April 2016
Volume 57, Issue 4
Open Access
Retina  |   April 2016
Intravitreal Anti–Vascular Endothelial Growth Factor Therapy and Retinal Nerve Fiber Layer Loss in Eyes With Age-Related Macular Degeneration: A Meta-Analysis
Author Affiliations & Notes
  • Hyun Jin Shin
    Department of Ophthalmology Konkuk University Medical Center, Konkuk University School of Medicine, Seoul, Republic of Korea
  • Soo-Nyung Kim
    Department of Obstetrics and Gynecology, Konkuk University Medical Center, Konkuk University School of Medicine, Seoul, Republic of Korea
  • Hyewon Chung
    Department of Ophthalmology Konkuk University Medical Center, Konkuk University School of Medicine, Seoul, Republic of Korea
  • Tae-Eun Kim
    Department of Clinical Pharmacology, Konkuk University Medical Center, Konkuk University School of Medicine, Seoul, Republic of Korea
  • Hyung Chan Kim
    Department of Ophthalmology Konkuk University Medical Center, Konkuk University School of Medicine, Seoul, Republic of Korea
  • Correspondence: Hyung Chan Kim, Department of Ophthalmology, Konkuk University Medical Center, Konkuk University School of Medicine, 120-1 Neundong-ro, Gwangjiin-gu, Seoul 143-729, Korea; eyekim@kuh.ac.kr
Investigative Ophthalmology & Visual Science April 2016, Vol.57, 1798-1806. doi:10.1167/iovs.15-18404
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      Hyun Jin Shin, Soo-Nyung Kim, Hyewon Chung, Tae-Eun Kim, Hyung Chan Kim; Intravitreal Anti–Vascular Endothelial Growth Factor Therapy and Retinal Nerve Fiber Layer Loss in Eyes With Age-Related Macular Degeneration: A Meta-Analysis. Invest. Ophthalmol. Vis. Sci. 2016;57(4):1798-1806. doi: 10.1167/iovs.15-18404.

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      © ARVO (1962-2015); The Authors (2016-present)

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Abstract

Purpose: Clinical study findings regarding the association between repeated injections of intravitreal anti–vascular endothelial growth factor (VEGF) and the risk of retinal nerve fiber layer (RNFL) thinning in patients with age-related macular degeneration (AMD) have been inconsistent. We investigated this association by using a meta-analysis.

Methods: In August 2015, we systematically reviewed PubMed, EMBASE, and the Cochrane Central Register of Controlled Trials. Two independent evaluators identified eligible articles by using predetermined selection criteria. Average RNFL thickness before and after intravitreal anti-VEGF injections was examined by using data obtained at baseline and at the last follow-up visit.

Results: Six studies on 288 eyes were ultimately included. The meta-analysis revealed that average RNFL thickness following repeated anti-VEGF injections was not significantly different from baseline (mean difference [MD] = −0.171, 95% confidence interval [CI]: −0.371 to 0.029, P = 0.093) or control group measurements (MD = −0.091, 95% CI: −0.517 to 0.335, P = 0.674). However, subgroup analyses by the methodologic quality of study revealed a significant RNFL thickness loss in two low-biased, controlled experimental studies (MD = −0.534, 95% CI: −0.783 to −0.286, P = 0.001), but not in four observational studies (MD = −0.038, 95% CI: −0.171 to 0.095, P = 0.576).

Conclusions: There was no association between anti-VEGF injections and RNFL thickness changes when all studies were examined together. However, when two low-biased, controlled clinical trials were separately examined, repeated anti-VEGF injection was associated with RNFL loss. Large-scale, prospective studies are needed to determine long-term effects of anti-VEGF treatments on the RNFL in AMD patients.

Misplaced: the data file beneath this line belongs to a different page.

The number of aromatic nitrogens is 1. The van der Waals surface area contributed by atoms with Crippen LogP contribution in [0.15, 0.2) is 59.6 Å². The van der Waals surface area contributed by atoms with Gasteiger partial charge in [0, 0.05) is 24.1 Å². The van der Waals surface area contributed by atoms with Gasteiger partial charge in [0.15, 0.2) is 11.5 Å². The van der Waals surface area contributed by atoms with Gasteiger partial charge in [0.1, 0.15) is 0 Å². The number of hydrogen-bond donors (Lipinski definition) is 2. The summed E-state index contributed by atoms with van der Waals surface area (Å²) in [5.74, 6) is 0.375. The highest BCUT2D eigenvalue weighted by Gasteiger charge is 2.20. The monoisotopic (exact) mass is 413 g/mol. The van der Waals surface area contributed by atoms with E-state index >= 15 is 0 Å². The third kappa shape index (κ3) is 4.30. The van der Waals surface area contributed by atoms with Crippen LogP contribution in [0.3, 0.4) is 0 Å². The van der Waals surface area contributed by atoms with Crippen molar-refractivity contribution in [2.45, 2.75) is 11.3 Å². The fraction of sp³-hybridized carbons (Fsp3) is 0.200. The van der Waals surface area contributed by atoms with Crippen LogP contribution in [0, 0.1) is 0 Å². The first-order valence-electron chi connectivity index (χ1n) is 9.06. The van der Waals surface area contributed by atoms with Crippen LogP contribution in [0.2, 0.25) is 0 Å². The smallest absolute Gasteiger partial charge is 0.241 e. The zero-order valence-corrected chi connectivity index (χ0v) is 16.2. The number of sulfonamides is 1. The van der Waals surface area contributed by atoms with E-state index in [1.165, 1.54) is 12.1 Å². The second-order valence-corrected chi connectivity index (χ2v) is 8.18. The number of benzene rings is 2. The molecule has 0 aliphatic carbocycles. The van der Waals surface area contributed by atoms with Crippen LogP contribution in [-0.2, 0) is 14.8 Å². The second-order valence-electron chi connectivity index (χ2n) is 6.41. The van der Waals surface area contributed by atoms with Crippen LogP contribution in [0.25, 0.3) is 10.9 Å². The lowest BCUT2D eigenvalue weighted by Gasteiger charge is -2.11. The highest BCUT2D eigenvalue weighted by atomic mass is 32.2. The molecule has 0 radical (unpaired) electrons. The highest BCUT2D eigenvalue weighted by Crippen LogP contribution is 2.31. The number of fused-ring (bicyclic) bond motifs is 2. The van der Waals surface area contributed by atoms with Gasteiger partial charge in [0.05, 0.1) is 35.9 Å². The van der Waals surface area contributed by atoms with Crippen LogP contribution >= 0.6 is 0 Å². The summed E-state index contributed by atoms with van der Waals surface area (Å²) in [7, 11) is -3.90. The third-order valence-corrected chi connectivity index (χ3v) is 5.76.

Age-related macular degeneration (AMD) is a major cause of severe visual impairment in elderly populations worldwide.1,2 Because the prevalence of AMD increases as longevity increases, treating it has become more important. Treating exudative AMD with intravitreal anti–vascular endothelial growth factor (VEGF) agents has been a major breakthrough in macular therapeutics.36 In fact, 90% of patients maintained visual acuity and 30% of patients reported an increase in visual acuity with anti-VEGF treatment.69 However, because of a short efficacy duration, repeated anti-VEGF injections are needed to maintain the antiangiogenic effect that keeps this chronic condition under control. 
Recent interest has arisen on the long-term safety of repeated anti-VEGF injections required for treating AMD. It is well known that VEGF is a neurotrophic factor present in the central nervous system and retina, including the retinal nerve fiber layer (RNFL).1012 Theoretically, chronic suppression of neurotrophic cytokines may result in harmful downstream effects on the RNFL. In addition, reports1316 have suggested that intravitreal anti-VEGF injections are associated with both transient and sustained intraocular pressure (IOP) elevations. These episodic IOP fluctuations could also lead to RNFL damage. Using an experimental animal model of glaucoma, Foxton et al.17 have demonstrated that VEGF acts directly on retinal ganglion cells to promote cell survival and that VEGF blockade significantly exacerbates neuronal cell death. Martinez-de-la-Casa et al.18 report that, in AMD patients, repeated intravitreal anti-VEGF injections result in RNFL deterioration because of anti-VEGF agent toxicity and induced IOP fluctuations. In contrast, Horsley et al.19 and Entezari et al.20 have not found that repeated intravitreal anti-VEGF injections lead to significant RNFL thickness changes in AMD patients. Additionally, Shin et al.21 report that retinal disease itself could be a cause of RNFL loss rather than an effect of anti-VEFG treatment. Although it is generally accepted that anti-VEGF agents are effective as long as they are frequently injected, some controversy remains over whether or not repeated anti-VEGF injections have adverse effects on RNFL thickness.